This may have been the best Baltimore story since the novel, Baltimore was only in it for like three pages but honestly that's how I like it.
I don't know, to me Baltimore seemed to be more a vehicle for weird stories with his journey to slay vampires as a frame narrative and this fit that idea really well. I like Baltimore better as a mysterious cipher than an actual starring character.
Oh man, you're in for a treat then as it's a real gem. Basically if you really enjoyed the free comicbook day story you'll really love this issue as it has that same man with no name vibe to it.
Since in the novel it gets intricately and vividly laid out how Lord Baltimore basically gets gutted and crippled to the point of merely his vengeance remaining, vengeance against this plague-like evil demon of war thing or situation which needs to be stopped.
Making Baltimore this full on no nonsense avenging warrior wearing his cross as a peg leg as meaning to be settling the score and be done with it, eventhough there's likely coming to be stuff between such, more rather than it all being to meet with but the swiftest conclusion.
To me it seems most any serial or serialized hero story matter will most basically be about a set or outlined promise, aside from characterization in a sense of personality or such.
Batman is a dude fighting crime in a bat suit because crime murdered his parents and his house contains a cave (a batcave).
Spider-Man is some kid with a duty for getting bit by a radioactive spider lending him powers. Which sounds rather like an excuse for having this kid be all that special.
Or Superman, he is God on earth or Hercules in the now, because somehow the only surviving member of an alien race looking like well-developed humans but with very spiffy powers secretly landed here. The perfect human except he's not human.
And why would hero story matter be about such an outlined or set promise?
Because that is how story matter can be fitted into serialized stuff, like comics, in a way readers can be to jump in time and again or at any point mostly.
Since Baltimore is outlined as this husk of a man dedicating himself to bring vengeance upon the plague-like war-remnants or be it vampires until they are stopped, with this Haigus as being the number one starter-upper behind it all, as it would appear.
I'd say that as such there would be a lot of room for the writers/creators - being both Golden and Mignola - for incorporating lots of coolness or weirdness into the stories, playing with Baltimore as for proving him to be or becoming a mysterious "cipher" or "vessel" more rather than not? As if such would be creating the story matter in itself more rather than not?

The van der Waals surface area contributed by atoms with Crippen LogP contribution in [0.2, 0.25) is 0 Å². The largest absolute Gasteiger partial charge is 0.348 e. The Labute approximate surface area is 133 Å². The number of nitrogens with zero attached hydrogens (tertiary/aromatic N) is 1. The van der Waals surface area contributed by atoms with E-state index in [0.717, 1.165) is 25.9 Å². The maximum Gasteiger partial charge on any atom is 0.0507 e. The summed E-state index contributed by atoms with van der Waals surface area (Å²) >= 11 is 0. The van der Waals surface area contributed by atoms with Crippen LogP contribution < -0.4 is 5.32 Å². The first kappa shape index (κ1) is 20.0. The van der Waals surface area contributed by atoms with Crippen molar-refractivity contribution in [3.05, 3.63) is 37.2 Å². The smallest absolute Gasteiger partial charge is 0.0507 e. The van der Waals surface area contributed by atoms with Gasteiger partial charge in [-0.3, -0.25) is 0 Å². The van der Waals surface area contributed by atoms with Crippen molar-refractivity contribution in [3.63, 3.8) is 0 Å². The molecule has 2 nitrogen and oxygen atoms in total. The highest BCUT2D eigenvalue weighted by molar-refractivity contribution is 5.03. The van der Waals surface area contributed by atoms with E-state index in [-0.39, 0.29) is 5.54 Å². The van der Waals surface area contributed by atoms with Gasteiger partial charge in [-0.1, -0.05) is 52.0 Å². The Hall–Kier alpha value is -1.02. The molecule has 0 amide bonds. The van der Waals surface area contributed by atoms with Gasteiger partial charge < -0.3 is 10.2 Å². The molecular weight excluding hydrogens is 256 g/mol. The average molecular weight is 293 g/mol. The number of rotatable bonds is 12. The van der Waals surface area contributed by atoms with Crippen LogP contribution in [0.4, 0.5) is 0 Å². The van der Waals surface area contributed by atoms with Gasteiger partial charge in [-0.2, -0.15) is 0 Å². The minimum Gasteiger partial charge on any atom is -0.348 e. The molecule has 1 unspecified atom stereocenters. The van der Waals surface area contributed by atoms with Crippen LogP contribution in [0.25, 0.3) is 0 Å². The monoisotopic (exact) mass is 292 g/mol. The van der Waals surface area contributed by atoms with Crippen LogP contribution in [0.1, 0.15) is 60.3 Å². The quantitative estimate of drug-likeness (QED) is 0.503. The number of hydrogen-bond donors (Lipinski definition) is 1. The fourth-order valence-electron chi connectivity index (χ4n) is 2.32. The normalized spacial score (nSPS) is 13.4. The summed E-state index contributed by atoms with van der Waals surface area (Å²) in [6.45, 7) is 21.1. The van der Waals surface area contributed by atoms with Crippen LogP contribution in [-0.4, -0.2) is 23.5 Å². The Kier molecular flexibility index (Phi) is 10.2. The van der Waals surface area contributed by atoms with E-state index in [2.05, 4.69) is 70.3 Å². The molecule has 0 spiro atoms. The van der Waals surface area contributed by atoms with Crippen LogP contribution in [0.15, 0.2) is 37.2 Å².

Like how at some point in the novel it somehow becomes clear that Lord Baltimore would have become this unreachable distant and wayward figure off chasing this quest of his, even to those who'd have felt to be standing by him. His remaining friends or confidants, who can only share or piece together their stories as how it seems, or can they?...
I bet that writing or creating stories will involve "shoehorning" or "constructing" in kind of a big way. As if it couldn't do without such? But I'd think that any stories would only be the better because of it. As well as any weirdness or funkyness. I can like such much. Bring on the Poe Head, the weirder or cootier the better!
Chillingly good stuff besides Mignola, Slint, M, Knut and really big chunks of tinfoil?Been called a 'good egg'. Been told to rock, been told to steady myself. Been told to (please) be goin' places.
Half sunk in the mud, with one eye showing / a cracked smile and hair still growing /
your hands miles apart, as if they'd never met / you were the happiest I'd seen you yet. ~ (full) lyrics to 'Exhume' by Bedhead.
I want to be clearer that it's not that Baltimore wasn't a main player in this issue, but that the story itself didn't work that well for me. The Baltimore stories are usually creepy and/or horrific., This one had Baltimore's arch foe involved in an off the wall tale of Edgar Allen Poe's floating head. I just didn't buy into it. I stayed removed from the book.
If you knew Baltimore was chasing you would you stop to corrupt a theater company?
He doesn't seem to be to concerned about Baltimore dogging him at this point.
I think thwhtGuardian has it in that it shows he's pretty nonchalant about Lord Baltimore chasing him, but I agree with the sentiments that it just didn't grab me. It might be that I was in a foul mood on the bus when I read it, but I just... hm. Yeah, I'm not entirely sure what I think, but I don't think it was the best.
I don't think he stopped by choice. The muse had enchanted him.
I liked this one but yeah, I did think the Poe thing was a bit strange. I'd also just read Richard Corben's conqueror worm so I was suprised to see the same poem used again in this.
Last edited by Ollie; 11-28-2012 at 02:28 AM.